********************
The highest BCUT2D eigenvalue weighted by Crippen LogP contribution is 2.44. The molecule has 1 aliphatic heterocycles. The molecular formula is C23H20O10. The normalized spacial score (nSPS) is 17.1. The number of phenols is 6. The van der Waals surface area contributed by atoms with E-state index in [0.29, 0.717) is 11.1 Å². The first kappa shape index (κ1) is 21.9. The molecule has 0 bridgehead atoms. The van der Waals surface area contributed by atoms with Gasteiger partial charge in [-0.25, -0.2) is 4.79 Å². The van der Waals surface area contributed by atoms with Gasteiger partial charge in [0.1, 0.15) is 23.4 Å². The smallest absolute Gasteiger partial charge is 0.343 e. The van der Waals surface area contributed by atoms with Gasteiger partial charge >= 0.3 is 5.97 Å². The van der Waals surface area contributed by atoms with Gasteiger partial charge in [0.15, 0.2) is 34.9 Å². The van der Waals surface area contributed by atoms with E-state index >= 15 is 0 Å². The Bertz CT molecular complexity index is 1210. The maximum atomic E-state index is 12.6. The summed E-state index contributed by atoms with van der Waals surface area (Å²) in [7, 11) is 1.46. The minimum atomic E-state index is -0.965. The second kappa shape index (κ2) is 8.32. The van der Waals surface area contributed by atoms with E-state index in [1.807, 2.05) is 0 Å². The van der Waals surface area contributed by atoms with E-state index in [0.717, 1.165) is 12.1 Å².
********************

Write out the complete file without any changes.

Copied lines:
The highest BCUT2D eigenvalue weighted by Crippen LogP contribution is 2.44. The molecule has 1 aliphatic heterocycles. The molecular formula is C23H20O10. The normalized spacial score (nSPS) is 17.1. The number of phenols is 6. The van der Waals surface area contributed by atoms with E-state index in [0.29, 0.717) is 11.1 Å². The first kappa shape index (κ1) is 21.9. The molecule has 0 bridgehead atoms. The van der Waals surface area contributed by atoms with Gasteiger partial charge in [-0.25, -0.2) is 4.79 Å². The van der Waals surface area contributed by atoms with Gasteiger partial charge in [0.1, 0.15) is 23.4 Å². The smallest absolute Gasteiger partial charge is 0.343 e. The van der Waals surface area contributed by atoms with Gasteiger partial charge >= 0.3 is 5.97 Å². The van der Waals surface area contributed by atoms with Gasteiger partial charge in [0.15, 0.2) is 34.9 Å². The van der Waals surface area contributed by atoms with E-state index >= 15 is 0 Å². The Bertz CT molecular complexity index is 1210. The maximum atomic E-state index is 12.6. The summed E-state index contributed by atoms with van der Waals surface area (Å²) in [7, 11) is 1.46. The minimum atomic E-state index is -0.965. The second kappa shape index (κ2) is 8.32. The van der Waals surface area contributed by atoms with E-state index in [1.807, 2.05) is 0 Å². The van der Waals surface area contributed by atoms with E-state index in [0.717, 1.165) is 12.1 Å².